Our 1991 Tracker

Michael purchased an old 1991 GEO Tracker in Anza-Borrego Desert State Park from an original owner and we had our nephew, Ryan, work on it to get it ready for off-roading. We used to have a Baja Bug named Thumper that Michael stranded us on a sand dune once without water and we had to use our hands to dig ourselves out in 112-degree heat. I have not been particularly fond of off-roading ever since. But this Tracker is wonderful and even has a Kenwood Radio with Bluetooth mounted on the dash that plays Pandora Radio with our favorite Manu Chao and Bob Marley music blasting. I can handle most any situation with good music playing.

Yesterday morning we took it out on our maiden journey to the Kolob Reservoir to see how it would handle. I stressed emphatically to Michael that if we broke down or got stuck anywhere, I would not go out with him again. He behaved himself and the Tracker responded with grit and guts. One particular section of the road had been washed out and boulder hopping would have been our only choice, so we turned around and headed back the same way rather than frighten me again. I could tell that Michael was itching to test the very limits of his little jeep, but turn around we did.

We parked the car next to the shoreline of the reservoir and had a picnic and listened to the thousands of bees pollinating the fields of flowers while we snacked on apples and sunflower seeds and cookies. The wildflowers were out in abundance and the weather cooler at a higher elevation. The temperature in Zion is about 95 degrees but there is no humidity and the sky has wispy clouds sailing past and everything is fresh and alive. It looks like the water level is pretty low but the monsoon season is coming up and I think the rains will fill up the lake again soon. Angel’s Landing and Emerald Pools were washed out about a month ago and are closed to hikers, so the monsoon storms can punish the landscape with torrential amounts of water that causes flash flooding. We want to someday get a permit to explore the Subway, which is a beautiful hike that you can take but only with a guide. I hear it can take up to six months to acquire one.

So, thank you so much, Ryan, for doing such a fabulous job with Tracker. I feel confinement that it will handle itself admirably as long as Michael uses his head and behaves himself and thinks of the consequences before he takes the risk.

Callie doesn’t like being left behind from any of our adventures, but the Tracker doesn’t have air-conditioning and we need to have the windows down. She hangs out in the RV but gets several walks a day. She particularly loves going to the dog park when the dogs are not around. She acts like when she grows up, she wants to be a dog.

Walking on the Moon

Today we decided to collectively go on a big adventure and off road to Sandstone Canyon at Split Mountain in Anza-Borrego Desert State Park to visit the wind caves. Callie had to be left behind because I wasn’t sure how hot it would get and it just felt wiser to let her rest quietly at home.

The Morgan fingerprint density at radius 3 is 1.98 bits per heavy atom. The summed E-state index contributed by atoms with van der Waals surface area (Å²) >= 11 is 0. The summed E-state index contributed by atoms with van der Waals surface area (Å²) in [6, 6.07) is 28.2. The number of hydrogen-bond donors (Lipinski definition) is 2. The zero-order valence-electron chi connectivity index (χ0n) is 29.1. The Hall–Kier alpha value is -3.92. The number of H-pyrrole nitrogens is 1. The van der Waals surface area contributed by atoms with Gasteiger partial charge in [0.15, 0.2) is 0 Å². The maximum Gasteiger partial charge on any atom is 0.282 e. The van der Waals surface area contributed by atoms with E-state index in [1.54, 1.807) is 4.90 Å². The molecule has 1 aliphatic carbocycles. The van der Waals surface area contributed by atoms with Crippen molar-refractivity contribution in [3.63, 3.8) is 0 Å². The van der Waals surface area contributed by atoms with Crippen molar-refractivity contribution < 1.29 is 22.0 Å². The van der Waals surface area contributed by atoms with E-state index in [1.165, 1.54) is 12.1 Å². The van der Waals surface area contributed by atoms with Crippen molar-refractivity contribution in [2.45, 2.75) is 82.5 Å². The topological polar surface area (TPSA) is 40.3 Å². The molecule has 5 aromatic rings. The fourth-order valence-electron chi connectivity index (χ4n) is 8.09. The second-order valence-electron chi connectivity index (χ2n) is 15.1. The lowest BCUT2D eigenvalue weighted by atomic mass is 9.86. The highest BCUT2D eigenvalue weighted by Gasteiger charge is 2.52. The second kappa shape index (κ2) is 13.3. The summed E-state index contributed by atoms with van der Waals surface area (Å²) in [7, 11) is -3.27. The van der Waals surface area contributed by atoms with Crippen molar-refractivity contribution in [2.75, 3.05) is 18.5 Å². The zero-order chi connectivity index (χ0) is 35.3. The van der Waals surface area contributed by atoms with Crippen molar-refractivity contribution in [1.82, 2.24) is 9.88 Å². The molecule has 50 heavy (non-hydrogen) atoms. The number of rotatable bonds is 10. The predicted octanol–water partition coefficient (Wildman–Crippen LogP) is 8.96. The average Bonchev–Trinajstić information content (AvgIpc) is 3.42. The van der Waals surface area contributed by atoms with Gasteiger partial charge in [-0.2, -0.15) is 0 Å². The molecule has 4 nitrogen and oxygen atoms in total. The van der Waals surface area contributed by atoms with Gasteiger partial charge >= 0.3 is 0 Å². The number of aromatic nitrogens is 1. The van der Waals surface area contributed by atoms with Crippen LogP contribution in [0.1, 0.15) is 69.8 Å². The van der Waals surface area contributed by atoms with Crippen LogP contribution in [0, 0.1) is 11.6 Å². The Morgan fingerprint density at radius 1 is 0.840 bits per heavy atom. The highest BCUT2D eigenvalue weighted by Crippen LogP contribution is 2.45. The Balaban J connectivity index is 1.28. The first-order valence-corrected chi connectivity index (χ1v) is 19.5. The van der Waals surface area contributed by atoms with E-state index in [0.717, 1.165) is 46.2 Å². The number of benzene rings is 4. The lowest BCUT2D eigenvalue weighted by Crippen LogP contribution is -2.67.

It was quite a bumpy ride and Michael may have ended up on the wrong road, (we turned down a less traveled canyon trail) because it got so narrow and the rocks were too difficult to navigate. You actually follow ancient river beds where flash flooding occurs when it rains heavily. We almost made it to the end before we were forced to turn around and head back to the wind caves to watch the sunset.

As you ride along, you pass an unusual geological rock formation called an ”anticline” or ”drag fold” that leaves you in wonder at the powerful forces that would have created such an unusual site. Geologists believe they were caused by massive flash floods that churned and pushed rock and sand in front of the water. This particular flood came to an abrupt halt when it hit solid granite rock. The layers of sand and rock folded up and over itself because it couldn’t go any further. Continuous erosion and flooding lowered the river bed and exposed the canyon walls that we see today.

Right as we got to the sign describing the geology of the scene, a coyote dashed passed us in fright because the canyon walls were too high for it to scamper up and the opening was so narrow, the coyote was forced to run right past us.

The wind caves were amazing and looked like little pueblo dwellings or something on a moonscape! They apparently were formed by the onslaught of robust and sustained winds over many years that carried sand and debris which then chipped away at the softer sandstone walls of parts of the canyon. You could stand up in some of them and it was a perfect place to watch the sunset in the west.